In our opinion, the jury could have reasonably inferred from this evidence that the purpose of the nurse in making the entry in Mrs. Libbee's medical chart showing that the fetal heartbeat had been monitored every half-hour during that interval, when such was not the fact, was to make it appear that the fetal heartbeat had in fact been monitored at least every half-hour, as had been done at all times prior to 1 a.m. The jury could also have inferred from these facts that the nurse would not have made such a false entry unless either (1) she knew very well that it was the customary, if not the required, nursing practice to monitor at least every half-hour under these circumstances, or (2) unless the doctor had given instructions to do so.
We hold that these were reasonable inferences which the jury could properly have drawn from the evidence in this case and that it was error for the trial court to refuse to submit the evidence to the jury so that it could have decided whether or not to do so.
We also hold that there was sufficient evidence to go to the jury on the issue of causation, despite defendants' contention to the contrary.
For all of these reasons, it was error for the trial court to grant the motion for a directed verdict in favor of defendant hospital.
Reversed and remanded.
ON PETITION FOR REHEARING
Action was brought against hospital and others for alleged wrongful death of a stillborn baby. A verdict was directed for defendant hospital in the Circuit Court, Multnomah County, Richard J. Burke, J., and representative of estate of baby appealed. The Supreme Court, 268 Or. 258, 518 P.2d 636, reversed and remanded. On defendants' petition for rehearing, the Supreme Court, Tongue, J., held that jury could have properly found that nurse who falsified hospital records to show that she monitored heartbeat every one-half hour made that entry because she realized that good nursing practice by a trained obstetrical nurse required the monitoring of fetal heart of such a child at least every half-hour under circumstances presented by mother's pregnancy, and that jury could properly find that failure to monitor the child for a period of more than one hour, and after mother had felt a sudden pain and called for a nurse, was a substantial factor in causing death of the child.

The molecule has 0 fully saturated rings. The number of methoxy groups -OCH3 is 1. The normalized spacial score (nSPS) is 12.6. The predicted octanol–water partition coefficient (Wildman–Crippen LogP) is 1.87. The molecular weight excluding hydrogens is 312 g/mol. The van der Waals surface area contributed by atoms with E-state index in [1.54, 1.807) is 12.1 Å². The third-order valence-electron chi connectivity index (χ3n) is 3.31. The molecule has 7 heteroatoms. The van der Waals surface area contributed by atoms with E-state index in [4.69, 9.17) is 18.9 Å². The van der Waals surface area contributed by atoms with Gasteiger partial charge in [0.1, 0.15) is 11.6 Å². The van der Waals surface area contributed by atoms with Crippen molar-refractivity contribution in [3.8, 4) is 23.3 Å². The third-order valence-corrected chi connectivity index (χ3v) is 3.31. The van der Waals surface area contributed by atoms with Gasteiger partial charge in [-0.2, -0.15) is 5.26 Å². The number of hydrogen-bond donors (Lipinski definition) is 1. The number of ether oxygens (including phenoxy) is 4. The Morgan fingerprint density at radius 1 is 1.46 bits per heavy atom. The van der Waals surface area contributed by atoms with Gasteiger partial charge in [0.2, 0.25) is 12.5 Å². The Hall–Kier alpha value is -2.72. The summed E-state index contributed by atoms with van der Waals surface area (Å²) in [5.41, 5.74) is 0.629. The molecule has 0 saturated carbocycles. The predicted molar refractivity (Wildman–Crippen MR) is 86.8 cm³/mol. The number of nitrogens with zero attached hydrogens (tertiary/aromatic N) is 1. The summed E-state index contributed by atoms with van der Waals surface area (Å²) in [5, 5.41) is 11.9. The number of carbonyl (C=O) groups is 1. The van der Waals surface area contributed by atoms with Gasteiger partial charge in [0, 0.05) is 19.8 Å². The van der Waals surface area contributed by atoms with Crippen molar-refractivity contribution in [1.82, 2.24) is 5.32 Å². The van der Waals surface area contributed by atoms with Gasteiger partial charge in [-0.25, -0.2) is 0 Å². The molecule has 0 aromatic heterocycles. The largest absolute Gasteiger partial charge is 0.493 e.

Defendants have filed a petition for rehearing in which they contend that we erred "in holding that there was evidence from which the jury could find the hospital negligently caused the death of plaintiff's decedent."
Defendants contend that although the motive of the nurse in falsifying the hospital records to show that she monitored the heartbeat every one-half hour "may have been as suggested by the majority [i.e., that she knew that it was customary nursing practice to monitor every half-hour]," other inferences were also possible, such as (1) that she knew this not to be a "medical standard," but "simply as a personnel rule," or (2) that she wanted to cover up for a doctor, or (3) that the "gap in the medical records didn't look right."
In considering this question we must remember that in addition to the fact that the nurse made an entry in the hospital records showing that the fetal heartbeat was checked during the interval of over one hour, contrary to plaintiff's testimony that no such check was made, there was also the following additional testimony:
(1) There was medical testimony that under the circumstances presented by Mrs. Libbee's pregnancy it would have been customary medical practice to monitor the fetal heartbeat at least every half-hour and some witnesses testified that under these circumstances the fetal heartbeat should have been monitored every five minutes.
(2) The hospital records showed a pattern of checking the fetal heartbeat of this child approximately every half-hour prior to the period of over one hour during which, according to plaintiff, no such check was made.